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From Geoff Field <Geoff_Fi...@aapl.com.au>
Subject RE: SVN Query about granting access
Date Wed, 09 Apr 2014 03:58:30 GMT
From: karthik kg
Sent: Wednesday, 9 April 2014 13:17 PM


	Hi Geoff, 
	
	
	Apologies for replying to you. Please find my comments fro your queries below.

Replying directly to me is not a problem, really.  What might be a problem is that I don't
know as many of the answers as some of the other contributors to this mailing list.

	What result/message is the user actually seeing?  I'm facing No ERROR at the moment.

Fair enough.  From the description, that's what I'd expect.

	From what I'm seeing, you're trying to give that specific user read-only access, but they're
getting read/write access. Yes, That's right. Even post changing the user settings, i m getting
read-write access for that user(d389678)
	
	Some of my following queries are based on Windows and might not apply on your platform: Oh,
anyway my platform is LINUX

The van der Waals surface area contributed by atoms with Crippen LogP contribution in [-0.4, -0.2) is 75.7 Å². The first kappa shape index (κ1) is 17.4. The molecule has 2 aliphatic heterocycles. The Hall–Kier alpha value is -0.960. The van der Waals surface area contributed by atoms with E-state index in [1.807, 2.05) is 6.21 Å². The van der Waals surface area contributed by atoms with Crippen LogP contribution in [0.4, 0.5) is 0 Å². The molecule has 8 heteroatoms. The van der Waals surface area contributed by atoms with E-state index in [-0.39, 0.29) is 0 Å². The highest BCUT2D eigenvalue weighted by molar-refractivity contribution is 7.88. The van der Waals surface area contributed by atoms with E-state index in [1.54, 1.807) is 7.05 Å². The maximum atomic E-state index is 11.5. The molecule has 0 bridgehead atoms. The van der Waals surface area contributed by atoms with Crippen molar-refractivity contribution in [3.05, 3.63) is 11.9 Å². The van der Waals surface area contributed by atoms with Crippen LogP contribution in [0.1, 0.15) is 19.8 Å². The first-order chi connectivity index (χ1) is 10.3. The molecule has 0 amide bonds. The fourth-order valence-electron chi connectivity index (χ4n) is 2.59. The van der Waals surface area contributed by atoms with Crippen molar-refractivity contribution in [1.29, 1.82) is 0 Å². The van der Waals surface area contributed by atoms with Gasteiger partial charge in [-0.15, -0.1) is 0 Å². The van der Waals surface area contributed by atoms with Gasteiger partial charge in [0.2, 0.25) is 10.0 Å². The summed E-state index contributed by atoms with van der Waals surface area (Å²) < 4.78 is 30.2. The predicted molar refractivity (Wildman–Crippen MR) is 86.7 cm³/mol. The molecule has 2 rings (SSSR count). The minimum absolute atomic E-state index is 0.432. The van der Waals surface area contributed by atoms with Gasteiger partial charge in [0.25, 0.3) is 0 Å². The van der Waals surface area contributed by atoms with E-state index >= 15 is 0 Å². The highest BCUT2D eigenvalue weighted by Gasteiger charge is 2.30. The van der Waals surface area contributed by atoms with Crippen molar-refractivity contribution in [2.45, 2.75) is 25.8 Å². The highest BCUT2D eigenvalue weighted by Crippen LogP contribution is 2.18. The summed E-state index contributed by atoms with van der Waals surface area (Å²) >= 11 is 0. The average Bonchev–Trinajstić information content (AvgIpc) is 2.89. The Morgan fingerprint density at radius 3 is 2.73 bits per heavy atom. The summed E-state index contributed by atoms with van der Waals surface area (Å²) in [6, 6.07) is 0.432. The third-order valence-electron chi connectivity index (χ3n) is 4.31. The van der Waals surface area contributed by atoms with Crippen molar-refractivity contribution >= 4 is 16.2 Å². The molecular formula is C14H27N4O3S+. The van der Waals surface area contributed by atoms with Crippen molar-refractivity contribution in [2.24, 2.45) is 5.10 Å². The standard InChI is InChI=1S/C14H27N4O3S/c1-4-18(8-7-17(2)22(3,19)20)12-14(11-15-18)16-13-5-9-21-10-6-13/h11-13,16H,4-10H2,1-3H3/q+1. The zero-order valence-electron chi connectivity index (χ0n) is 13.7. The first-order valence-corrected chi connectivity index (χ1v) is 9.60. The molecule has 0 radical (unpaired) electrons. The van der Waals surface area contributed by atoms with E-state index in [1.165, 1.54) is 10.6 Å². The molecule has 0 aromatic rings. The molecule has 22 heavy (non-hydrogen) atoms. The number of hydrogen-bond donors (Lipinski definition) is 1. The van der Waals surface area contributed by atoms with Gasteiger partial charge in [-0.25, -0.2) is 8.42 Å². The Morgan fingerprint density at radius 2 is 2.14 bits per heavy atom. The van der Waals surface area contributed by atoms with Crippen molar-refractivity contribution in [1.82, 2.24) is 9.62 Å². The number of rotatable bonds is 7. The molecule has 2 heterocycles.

I thought it might have been, but it's worth being sure.  What specific version?

	Have they actually logged out and in again? Yes, Tried
	
	Have you restarted the httpd daemon after reconfiguring?  (This shouldn't be necessary, but
it could be worth a try.) Yes Tried.
	
	Do you grant global read/write access to that repository at all? Not sure, about this. Can
you please tell me where this param value specified?

In your Subversion.conf file, there could be a line - most likely related to that repository
- that says something like:

* = rw

Alternatively, you could have something like this to control global access:

[/]
* = rw

If there's a line like that in there, it's possible it will override the individual user settings.
 To make it global read-only, simply change it to:

* = r

Of course, I'm making a lot of assumptions here, but that's what works for us.  We've been
known to make specific repositories private in our configuration by saying (for that repository):

* =

I'm not totally convinced it will work, since the individual settings seem to override the
global ones.  More knowledgeable heads than mine might have more of a clue.


Having said all this, one has to ask if restricting that user's access is strictly necessary.
 Given that SVN logs all writes and changes and that everything can be reversed, is it really
such a huge risk?

On the other hand, of course, there's the learning exercise for working out how to set the
configuration file up.

Regards,

Geoff

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